After hundreds of thousands of shared bike rides, Lime and Boston’s Metropolitan Area Planning Commission (MAPC) are using responsible, anonymized data sharing to help improve public infrastructure.
In a detailed ridership report released earlier this month, the MAPC laid out its learnings from more than 300,000 Lime pedal and e-assist bike rides taken between 2018 and 2019. The information demonstrated that, while larger towns like Malden and Everett saw the highest ridership numbers, the dockless bike model itself has been well utilized in all 16 municipalities.
“This analysis shows how new forms of so-called ‘micro-mobility’ can be quickly adopted by all kinds of communities and serve a unique role in the transportation system,” said MAPC Transportation Director Eric Bourassa. “It also shows how important it is for public agencies to have access to detailed data that can inform planning and policy.”
Of particular concern to city leaders is the amount of rides taking place on “high-stress” streets – roadways with little to no cycling infrastructure and high volumes of fast-moving automobile traffic. In the greater Boston area, nearly 1 in 5 Lime riders uses such arteries, including Revere Beach Parkway in Everett and Centre Street in Malden.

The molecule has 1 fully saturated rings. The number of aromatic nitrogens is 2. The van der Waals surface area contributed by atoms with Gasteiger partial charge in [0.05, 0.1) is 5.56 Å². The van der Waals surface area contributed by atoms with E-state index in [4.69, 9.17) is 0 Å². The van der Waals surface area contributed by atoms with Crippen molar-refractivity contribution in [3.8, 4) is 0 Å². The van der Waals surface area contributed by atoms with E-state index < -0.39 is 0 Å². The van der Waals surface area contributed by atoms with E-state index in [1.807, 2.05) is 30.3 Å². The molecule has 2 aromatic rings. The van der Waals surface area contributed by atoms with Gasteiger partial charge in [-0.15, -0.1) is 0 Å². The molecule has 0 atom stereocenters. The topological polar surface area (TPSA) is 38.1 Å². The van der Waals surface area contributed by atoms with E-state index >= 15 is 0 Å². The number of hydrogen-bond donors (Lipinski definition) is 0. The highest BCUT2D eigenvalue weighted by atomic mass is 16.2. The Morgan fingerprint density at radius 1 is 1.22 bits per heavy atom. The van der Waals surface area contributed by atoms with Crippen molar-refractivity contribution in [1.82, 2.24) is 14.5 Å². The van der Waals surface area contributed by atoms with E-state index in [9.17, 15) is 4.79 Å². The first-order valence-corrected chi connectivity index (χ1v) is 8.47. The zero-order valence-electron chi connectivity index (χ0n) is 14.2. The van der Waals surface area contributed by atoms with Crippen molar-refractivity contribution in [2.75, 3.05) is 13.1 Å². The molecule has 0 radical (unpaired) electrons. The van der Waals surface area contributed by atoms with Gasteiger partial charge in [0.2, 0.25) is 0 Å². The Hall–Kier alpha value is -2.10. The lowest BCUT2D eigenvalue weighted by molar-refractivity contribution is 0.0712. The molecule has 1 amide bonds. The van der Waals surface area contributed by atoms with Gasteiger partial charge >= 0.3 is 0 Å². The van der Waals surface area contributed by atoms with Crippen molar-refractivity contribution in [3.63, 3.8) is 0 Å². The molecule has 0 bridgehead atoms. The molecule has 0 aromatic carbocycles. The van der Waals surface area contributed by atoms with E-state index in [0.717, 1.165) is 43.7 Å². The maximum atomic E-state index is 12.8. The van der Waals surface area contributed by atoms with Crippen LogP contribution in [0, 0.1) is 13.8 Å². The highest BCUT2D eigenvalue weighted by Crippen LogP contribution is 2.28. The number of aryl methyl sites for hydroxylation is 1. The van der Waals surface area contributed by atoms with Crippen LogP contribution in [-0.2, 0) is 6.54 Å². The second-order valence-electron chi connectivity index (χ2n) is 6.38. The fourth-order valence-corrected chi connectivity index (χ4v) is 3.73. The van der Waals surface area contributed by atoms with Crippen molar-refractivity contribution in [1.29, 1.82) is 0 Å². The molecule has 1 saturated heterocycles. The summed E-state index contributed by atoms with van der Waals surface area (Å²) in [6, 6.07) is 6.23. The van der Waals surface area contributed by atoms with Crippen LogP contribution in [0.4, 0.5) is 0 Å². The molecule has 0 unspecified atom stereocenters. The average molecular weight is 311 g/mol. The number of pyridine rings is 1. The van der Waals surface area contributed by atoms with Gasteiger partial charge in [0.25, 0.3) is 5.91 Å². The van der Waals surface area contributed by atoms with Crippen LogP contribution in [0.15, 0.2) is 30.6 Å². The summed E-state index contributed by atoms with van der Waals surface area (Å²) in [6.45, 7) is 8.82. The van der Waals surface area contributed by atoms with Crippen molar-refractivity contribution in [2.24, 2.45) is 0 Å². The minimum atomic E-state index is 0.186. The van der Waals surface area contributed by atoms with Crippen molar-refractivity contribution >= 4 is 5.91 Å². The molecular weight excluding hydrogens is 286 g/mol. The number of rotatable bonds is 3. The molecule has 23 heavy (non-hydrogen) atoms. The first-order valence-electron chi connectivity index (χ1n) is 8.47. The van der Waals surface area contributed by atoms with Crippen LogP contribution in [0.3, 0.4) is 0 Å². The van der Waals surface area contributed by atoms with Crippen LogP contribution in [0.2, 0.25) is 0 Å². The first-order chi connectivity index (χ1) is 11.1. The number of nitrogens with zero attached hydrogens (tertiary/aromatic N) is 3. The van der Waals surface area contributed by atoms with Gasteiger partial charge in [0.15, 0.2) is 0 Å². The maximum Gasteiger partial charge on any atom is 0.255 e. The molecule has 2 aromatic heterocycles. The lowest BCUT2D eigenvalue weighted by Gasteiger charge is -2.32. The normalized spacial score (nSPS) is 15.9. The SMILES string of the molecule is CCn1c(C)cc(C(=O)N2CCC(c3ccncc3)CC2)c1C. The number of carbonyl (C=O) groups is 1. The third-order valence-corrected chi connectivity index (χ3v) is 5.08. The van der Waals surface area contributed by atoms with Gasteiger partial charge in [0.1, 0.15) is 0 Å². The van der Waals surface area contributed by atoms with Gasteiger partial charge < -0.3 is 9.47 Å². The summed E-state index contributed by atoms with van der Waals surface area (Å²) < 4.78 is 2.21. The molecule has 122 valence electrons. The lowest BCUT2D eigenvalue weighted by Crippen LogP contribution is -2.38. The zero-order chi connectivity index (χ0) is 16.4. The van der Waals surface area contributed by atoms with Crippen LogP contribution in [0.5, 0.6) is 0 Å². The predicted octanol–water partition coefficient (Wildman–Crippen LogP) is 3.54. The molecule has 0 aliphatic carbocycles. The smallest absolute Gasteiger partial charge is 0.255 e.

The data provided by Lime is already helping to identify these areas, highlighting where protected bike and scooter lanes are most needed.
“We’re looking forward to using this new data resource as another piece of information to plan for new bike infrastructure that will make people feel safe and comfortable biking around Newton so they don’t feel the need to drive for every little trip,” said Nicole Freedman, director of transportation planning for the City of Newton.
The MAPC data analysis is the most recent in a series of reports detailing the impact of micromobility on the greater Boston region. In October, a Lime survey revealed that electric scooter riders in Brookline had replaced more than 50,000 car trips in less than 6 months.